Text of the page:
In Russia we have 0 (zero) for B, 00, 000 and 0000… and even uncommon 00000 and 000000 but those are technically a buckshot.

  20. Hi! I just discovered your video series. Kudos to you, wonderful job w/o self indulgence. I will be watching many of them.

  21. Notice the Odd jump from .32 caliber #0 Buck and .33 Caliber #00 and how starting and #1 Buck it's .30 caliber and goes up in size by 2 caliber?????? Ever wonder why??? Here be why……………..#00 is not actually .330 it's real design was .340 caliber exactly two calibers larger then #0 Buckshot. When Winchester introduced the Mark-5 shot wrap plastic collar they had to cut pellet size diameter of #00 buckshot from .340 to .330 and most of the pellets ended up being .328 exactly in size. This marketing trick did tighten up patterns a tad bit in most all guns but not all. Federal and Remington followed by using shot cups like the SP-12 but Remington's #00 was exactly .330 with a few .328 mixed pellet in there but the SP-12 wad petals are so thin they allow for the 1 thousandth smaller .330 caliber balls to fit snug with dimples on the case walls. 12 pellet Remington Magnum #00 did use the full bore .340 pellets but they probably stopped and just loaded it now with the .330 caliber pellets.
    All other companies like Hornady use .320 .325 #0 or #0 1/2 inside their Buckshot and call it #00 for marketing purposes. Federal uses a .330 and .328 caliber pellet and has no #0 Buckshot offering because of this…………..They felt that marketing both would be a outright lie and so did Winchester so both companies dropped their #0 Buckshot loads of 12 pellets and continued to market the #00 undersized .330 .328 .325 caliber pellets as true #00 when in all actual sales………………..It's no place close to a .34 caliber lug of a pellet that the old postal 10 gauge loads used to throw. #00 is only a sales marketing gimmick to get people to buy s special kil-em up and all tacticool special do it all 100 yard buckshot………………..when any good shotgunman knows that pattern density and pattern consistency mean more then tight patterns here and there. Flight control is actually very inconsistent if you shoot 25 shots of it at 25 yards range you will see that it has a very varied consistency in it's pattern tightness and pattern performance. One shot might pattern dickens tight as hell at 25 yards and shot #10 or #5 might pattern way looser then the original shots. Believe me I have done the testing……………the company just relies on us to only pattern 2-3 shots and call it a day game over. This also varies gun to gun………all shotguns act different due to different barrel bore sizes, forcing cone lengths, chokes, polish of barrel, friction of steel type, wind, rain, air, temp. Way to many variables to always be the same gun to gun.

  22. Ideal 12 gauge Buckshot load for 0-40 yard use is actually the only size not offered or sold in America………….#2 Buckshot .270 caliber dead true. It allows for 5 pellets per layer and 5 layers for 25 pellets in the load all .270 caliber but that's a magnum load. 5×4 = 20 pellets for a normal HV field load of #2 Buckshot which also just happens to be the magic Magnum. When Winchester was still loading it's Supreme 20 pellet #1 Buckshot XX Magnum it used a shot cup and it substituted #2 1/2 Buckshot .285 caliber pellets or .280 caliber pellets closer to #2 Buck then #1 Buck. This load was close to 1 5/8 or 1 7/8 oz in a 2 3/4" inch shell and was considered the best patterning hardest kicking filling jarring shotgun load one could shove into a 12 gauge tube………………….( Madness ) some called it. Problem was it was just to god damn good to sell so they took it off the market in 2004.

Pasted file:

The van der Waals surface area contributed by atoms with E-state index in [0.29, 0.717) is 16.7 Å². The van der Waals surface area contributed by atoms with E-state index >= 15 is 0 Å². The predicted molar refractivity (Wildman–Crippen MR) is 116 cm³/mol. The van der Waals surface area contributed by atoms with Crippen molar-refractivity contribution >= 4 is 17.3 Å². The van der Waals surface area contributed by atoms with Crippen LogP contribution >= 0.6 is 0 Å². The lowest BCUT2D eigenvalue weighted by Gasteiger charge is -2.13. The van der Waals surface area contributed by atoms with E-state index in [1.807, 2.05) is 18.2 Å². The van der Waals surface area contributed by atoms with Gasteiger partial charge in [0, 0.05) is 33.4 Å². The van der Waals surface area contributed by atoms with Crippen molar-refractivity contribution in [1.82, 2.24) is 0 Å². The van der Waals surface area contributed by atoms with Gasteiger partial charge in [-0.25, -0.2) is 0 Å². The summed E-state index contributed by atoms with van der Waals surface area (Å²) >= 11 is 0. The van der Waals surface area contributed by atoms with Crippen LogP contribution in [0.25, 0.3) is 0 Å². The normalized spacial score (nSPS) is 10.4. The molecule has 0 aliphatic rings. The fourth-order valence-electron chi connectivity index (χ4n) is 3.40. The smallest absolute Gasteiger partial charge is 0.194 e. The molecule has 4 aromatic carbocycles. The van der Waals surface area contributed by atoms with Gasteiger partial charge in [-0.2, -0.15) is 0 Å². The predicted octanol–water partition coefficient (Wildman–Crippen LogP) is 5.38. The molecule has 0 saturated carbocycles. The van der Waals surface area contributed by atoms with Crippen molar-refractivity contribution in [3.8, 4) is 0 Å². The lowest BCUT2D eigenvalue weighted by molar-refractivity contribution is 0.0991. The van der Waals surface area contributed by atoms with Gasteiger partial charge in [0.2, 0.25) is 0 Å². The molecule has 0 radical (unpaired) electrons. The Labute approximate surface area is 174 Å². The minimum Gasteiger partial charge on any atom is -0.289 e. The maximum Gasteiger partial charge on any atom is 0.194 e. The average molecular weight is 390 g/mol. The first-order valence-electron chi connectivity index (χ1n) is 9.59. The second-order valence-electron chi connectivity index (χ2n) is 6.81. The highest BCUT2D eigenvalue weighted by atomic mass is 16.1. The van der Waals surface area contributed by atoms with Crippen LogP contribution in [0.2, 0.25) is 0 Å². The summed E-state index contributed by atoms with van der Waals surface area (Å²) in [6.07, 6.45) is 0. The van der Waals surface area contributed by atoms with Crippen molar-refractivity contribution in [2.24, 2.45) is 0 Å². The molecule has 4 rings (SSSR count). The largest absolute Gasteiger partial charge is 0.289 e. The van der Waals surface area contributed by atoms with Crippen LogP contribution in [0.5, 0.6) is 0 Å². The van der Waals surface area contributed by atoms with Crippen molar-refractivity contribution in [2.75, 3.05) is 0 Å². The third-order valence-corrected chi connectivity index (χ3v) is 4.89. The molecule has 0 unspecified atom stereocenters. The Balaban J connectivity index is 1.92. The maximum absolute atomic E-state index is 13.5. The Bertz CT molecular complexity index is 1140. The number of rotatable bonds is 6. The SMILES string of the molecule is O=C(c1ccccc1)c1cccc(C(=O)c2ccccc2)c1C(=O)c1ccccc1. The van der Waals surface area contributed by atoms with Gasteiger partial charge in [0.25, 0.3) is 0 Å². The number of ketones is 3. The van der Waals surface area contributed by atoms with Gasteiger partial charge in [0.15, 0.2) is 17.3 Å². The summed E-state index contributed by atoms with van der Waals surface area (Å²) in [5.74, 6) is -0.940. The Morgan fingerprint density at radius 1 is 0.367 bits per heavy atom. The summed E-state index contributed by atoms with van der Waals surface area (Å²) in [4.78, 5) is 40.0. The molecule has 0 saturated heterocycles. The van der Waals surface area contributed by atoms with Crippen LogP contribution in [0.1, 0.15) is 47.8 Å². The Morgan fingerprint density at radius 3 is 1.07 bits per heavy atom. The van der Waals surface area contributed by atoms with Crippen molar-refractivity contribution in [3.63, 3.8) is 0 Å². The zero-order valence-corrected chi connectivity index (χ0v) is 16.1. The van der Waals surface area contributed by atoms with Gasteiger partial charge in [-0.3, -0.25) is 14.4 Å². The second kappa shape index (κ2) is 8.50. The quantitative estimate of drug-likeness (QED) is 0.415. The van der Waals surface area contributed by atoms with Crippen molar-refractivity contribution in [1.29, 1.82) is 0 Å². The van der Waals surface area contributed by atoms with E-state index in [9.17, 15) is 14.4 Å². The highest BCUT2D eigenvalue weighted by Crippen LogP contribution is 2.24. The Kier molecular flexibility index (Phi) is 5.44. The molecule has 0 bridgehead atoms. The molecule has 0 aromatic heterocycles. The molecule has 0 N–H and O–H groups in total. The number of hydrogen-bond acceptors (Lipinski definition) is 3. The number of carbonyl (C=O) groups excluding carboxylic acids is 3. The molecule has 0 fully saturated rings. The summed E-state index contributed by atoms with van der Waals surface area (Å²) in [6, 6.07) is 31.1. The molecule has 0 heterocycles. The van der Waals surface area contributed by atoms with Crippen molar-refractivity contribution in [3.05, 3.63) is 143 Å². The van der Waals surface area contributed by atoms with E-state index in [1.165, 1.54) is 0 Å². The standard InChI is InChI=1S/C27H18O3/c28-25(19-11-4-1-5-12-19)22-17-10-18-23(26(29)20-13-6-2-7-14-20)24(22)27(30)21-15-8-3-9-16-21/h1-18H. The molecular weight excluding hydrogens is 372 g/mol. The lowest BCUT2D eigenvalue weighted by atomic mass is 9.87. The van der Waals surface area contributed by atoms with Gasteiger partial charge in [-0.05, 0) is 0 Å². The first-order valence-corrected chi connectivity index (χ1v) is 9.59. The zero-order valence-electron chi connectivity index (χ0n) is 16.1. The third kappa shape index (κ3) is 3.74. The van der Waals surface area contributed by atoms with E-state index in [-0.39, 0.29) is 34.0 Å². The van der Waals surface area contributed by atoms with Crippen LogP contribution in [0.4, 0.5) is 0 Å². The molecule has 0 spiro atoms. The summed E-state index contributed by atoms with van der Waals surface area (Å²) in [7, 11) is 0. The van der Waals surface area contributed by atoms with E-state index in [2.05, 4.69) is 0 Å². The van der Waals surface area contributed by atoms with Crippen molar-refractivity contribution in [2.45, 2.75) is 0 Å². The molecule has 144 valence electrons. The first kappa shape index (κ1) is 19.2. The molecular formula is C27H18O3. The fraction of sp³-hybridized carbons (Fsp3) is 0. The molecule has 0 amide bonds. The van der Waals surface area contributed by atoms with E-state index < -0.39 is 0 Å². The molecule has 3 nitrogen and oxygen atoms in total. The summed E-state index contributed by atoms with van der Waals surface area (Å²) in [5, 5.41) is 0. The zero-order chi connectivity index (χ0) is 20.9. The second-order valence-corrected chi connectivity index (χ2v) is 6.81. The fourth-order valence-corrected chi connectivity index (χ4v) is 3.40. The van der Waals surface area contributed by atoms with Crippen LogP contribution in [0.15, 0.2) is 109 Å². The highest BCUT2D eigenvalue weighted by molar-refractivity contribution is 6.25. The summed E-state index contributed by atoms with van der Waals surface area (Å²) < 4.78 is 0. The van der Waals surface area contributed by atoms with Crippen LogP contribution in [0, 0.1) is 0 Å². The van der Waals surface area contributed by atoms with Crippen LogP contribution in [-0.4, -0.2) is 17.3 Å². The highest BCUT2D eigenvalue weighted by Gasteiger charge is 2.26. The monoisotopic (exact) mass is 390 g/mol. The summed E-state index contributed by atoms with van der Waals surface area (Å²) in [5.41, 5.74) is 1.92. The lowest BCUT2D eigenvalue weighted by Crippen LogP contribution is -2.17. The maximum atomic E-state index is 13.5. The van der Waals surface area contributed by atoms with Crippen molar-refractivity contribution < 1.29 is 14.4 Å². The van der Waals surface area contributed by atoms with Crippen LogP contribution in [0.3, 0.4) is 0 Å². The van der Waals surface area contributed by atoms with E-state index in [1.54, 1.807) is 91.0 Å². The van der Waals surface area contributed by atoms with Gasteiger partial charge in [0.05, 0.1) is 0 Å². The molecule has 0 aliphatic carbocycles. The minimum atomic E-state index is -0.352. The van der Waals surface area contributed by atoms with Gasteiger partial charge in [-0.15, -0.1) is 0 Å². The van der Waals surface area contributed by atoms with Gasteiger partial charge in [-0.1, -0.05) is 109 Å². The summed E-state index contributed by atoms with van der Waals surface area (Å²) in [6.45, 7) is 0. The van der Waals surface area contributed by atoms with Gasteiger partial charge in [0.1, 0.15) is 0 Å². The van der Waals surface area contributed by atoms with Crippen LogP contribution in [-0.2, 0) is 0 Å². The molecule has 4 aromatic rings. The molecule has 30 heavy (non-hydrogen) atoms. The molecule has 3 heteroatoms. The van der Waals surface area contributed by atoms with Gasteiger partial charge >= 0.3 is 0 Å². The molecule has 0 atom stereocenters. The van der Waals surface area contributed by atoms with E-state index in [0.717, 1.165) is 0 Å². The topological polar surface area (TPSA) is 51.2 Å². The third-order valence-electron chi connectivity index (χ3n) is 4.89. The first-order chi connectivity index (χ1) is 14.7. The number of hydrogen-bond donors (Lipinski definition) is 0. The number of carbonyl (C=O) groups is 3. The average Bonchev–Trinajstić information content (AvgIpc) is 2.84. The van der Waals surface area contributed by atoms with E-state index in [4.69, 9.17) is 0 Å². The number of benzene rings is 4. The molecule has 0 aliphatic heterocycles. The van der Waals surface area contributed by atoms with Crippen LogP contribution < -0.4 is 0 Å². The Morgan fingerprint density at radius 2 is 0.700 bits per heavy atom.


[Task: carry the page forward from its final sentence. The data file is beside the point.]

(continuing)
Ever ask questions??? Why is no 12 gauge #2 Buckshot sold in America now or why no #0 Buck loads other then Remington??? Ask and yee shall receive thine answer

  23. Notice the Tungsten chart also…………………..This is why i refuse to pay for Heavy Shot Environ-metal shells now. At first they used a load similar to Tungsten Iron nickle and you got what you paid for per shell……………………about 50% Tungsten. Then they started to scam and cheat the customer % based when they kept charging high $$$$ for a lower % Tungsten cheaper shot product that was closer to the Charts Tungsten, Iron, Copper, Nickle alloy. It was not as good nor anything close to the original Dead Coyote T shot or Goose loads.
    The only other product that was worth a shit was the Kent Tungsten Matrix Poly Nylon #11 95% Tungsten over 15 grams per cubic CC. Kent Bismuth was also great at 9.8 grams per cubic cc. Winchester loaded a good mix 15 grams per cubic cc heavy load but it's gone now thanks to China prices of Tungsten going up.
    Never pay for the Tungsten Super Shot 18 gram per cubic CC even though it is great shit and claimed to be true to the % you still never know what your paying so much $$$$$$ for when you load or shoot it. For all we know it's only = Lead 12.5 12.0 grams per cubic cc roughly depending on alloy antimony %. it seems complex and it is in some ways but shot is not shot simple stuff. If your used to a load on a game animal like Geese or Turkey or Ducks and you normally shot Lead #4 around the board for all 3 animals and then were forced to change shells and shot type it got real confusing and hard to make kills cleanly.